What is Waldorf homeschooling? Is it an impulse? Is it a form? How do we do it?
These are all big questions. To begin to consider them, we must first distinguish between impulse and form if we are to really be able to look at Waldorf homeschooling through a fresh lens, for impulse and form are two different things.
What is behind what we have come to know as “Waldorf education” – the core essence of which consists of Steiner’s deep insights into human development – is often called an impulse. As such, it is a driving force seen as coming from the spiritual stream which manifests when a form – or a vehicle for that impulse – arises, so that the impulse may take physical shape on the earthly plane. Without a form, an impulse would remain nothing more than one’s good intentions in the spiritual realm. Very nice, but it’s not going to get the job done. Form is what’s needed, an action step.
The Waldorf classroom eventually arose as a form for the Waldorf educational impulse when Emil Molt approached Steiner and asked him to create a school for the children of the workers in his factory. Steiner has been waiting to see what form this impulse would take. When approached, he gladly obliged, and the Waldorf school movement was born.
The Waldorf classroom is one form. Waldorf homeschooling is another, completely different form, unto itself. Waldorf homeschooling is not “diluted Waldorf education”. It provides a different venue through which the principles and practices of the Waldorf impulse may be carried. Both forms draw upon the same impulse, yet each acts as a valid and unique vehicle for bringing forth the Waldorf impulse in a way that is enlivening, and makes sense for those individuals who have the good will and initiative to work out of it.
We often forget that the impulse of Waldorf education was in existence long before the founding of the first Waldorf school. Steiner’s earliest ideas on education are noted in his founding essay on anthroposophical pedagogy, The Education of the Child in Light of Anthroposophy, which was published in 1907. This was twelve years before the first Waldorf school opened in 1919. As homeschooling parents, we owe it to ourselves to read and study this important lecture, for it reflects the impulse in a pure, raw state – free of form and structure.
If we go back even earlier in Steiner’s life, we learn that he tutored a home-bound boy for six years, from the time the boy was 10 until he was 16. This was from 1884 until 1890, close to 30 years before the first Waldorf school. Steiner was all of 23 years old at the time. Can we all just imagine ourselves in his place for a moment?
Regarding this experience, Steiner said, “Destiny brought me a special pedagogical task”. This home-based educational work left quite an impact on his life, and clearly influenced what was later to become the foundation of the Waldorf impulse. By Steiner’s own admission, this experience became a “training” of sorts to him, an opportunity to penetrate physiology and psychology. It was here, in working with an individual child in his home, where he came to the insight that “education and teaching must become an art”, based upon true knowledge of the human being”.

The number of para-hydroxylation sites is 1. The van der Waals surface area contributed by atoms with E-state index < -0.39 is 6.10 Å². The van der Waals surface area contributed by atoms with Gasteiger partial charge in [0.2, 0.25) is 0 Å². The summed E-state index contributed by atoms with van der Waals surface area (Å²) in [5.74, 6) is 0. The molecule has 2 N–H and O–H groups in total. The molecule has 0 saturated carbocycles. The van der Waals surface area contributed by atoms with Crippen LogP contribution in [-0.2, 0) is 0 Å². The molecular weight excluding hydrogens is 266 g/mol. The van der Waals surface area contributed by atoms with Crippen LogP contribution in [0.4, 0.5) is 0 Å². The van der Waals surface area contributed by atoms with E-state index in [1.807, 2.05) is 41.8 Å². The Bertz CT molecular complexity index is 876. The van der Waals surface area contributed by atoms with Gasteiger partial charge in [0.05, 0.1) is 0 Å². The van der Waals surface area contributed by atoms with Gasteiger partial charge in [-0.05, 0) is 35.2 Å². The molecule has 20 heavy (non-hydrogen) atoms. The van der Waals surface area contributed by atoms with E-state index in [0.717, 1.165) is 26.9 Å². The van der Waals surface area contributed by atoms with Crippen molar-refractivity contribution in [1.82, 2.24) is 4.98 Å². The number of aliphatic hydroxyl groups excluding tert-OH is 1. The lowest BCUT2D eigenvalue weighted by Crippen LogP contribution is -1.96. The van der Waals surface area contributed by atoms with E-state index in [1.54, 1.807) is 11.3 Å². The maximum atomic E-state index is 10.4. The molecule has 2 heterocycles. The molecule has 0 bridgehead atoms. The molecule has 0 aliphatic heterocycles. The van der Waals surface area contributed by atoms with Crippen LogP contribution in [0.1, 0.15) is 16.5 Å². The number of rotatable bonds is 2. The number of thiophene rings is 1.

If one reads Steiner’s thoughts on his work with this boy, one can easily see the seeds of Waldorf education being planted and germinating, even way back then.
As Waldorf homeschooling parents today, we must be “Renaissance men and women”. It is not enough for us to simply take what is offered in a Waldorf classroom, and do our best to “make it our own”. We all understand the concept that “school is not home”, and so naturally, certain adjustments are needed in working in a home-based setting. What is really needed, however, is that we take this all one step further.
We need to take a stand in our own form.
It’s time to pick up our sword and shield, and first make a commitment to go back to the source, the true watering hole – Steiner’s deep insights into human development – and to strive, as Steiner has suggested, to allow ourselves to become “inwardly transformed”. In this process, we may be able to better envision and develop curriculum content that is truly genuine and heart-centered – that can truly meet the needs of our children, where they live – rather than simply following a prescribed formula of some kind, or attempting to replicate the elements of an entirely different form with which we share no personal connection.
We owe it to our children to at least try. After all, we are the ones we’ve been waiting for.
Brenda is the founder of Waldorf Family Network, a grassroots initiative serving homeschooling parents inspired by the Waldorf educational impulse since 1999, and the director of Michaelmas Farm, a working farm and developing center for cultural renewal located in north central Massachusetts. Her background includes formal study in social work, energy healing, anthroposophy and the arts, biography work, and biodynamic agriculture. Brenda and her family have been on the Waldorf path for many years. She and her husband are the parents of two beautiful young adults, now ages 18 and 16, who are both college-bound in fall 2012. In addition to working on her farm, Brenda is most passionate about cooking, writing, and working with families and groups.
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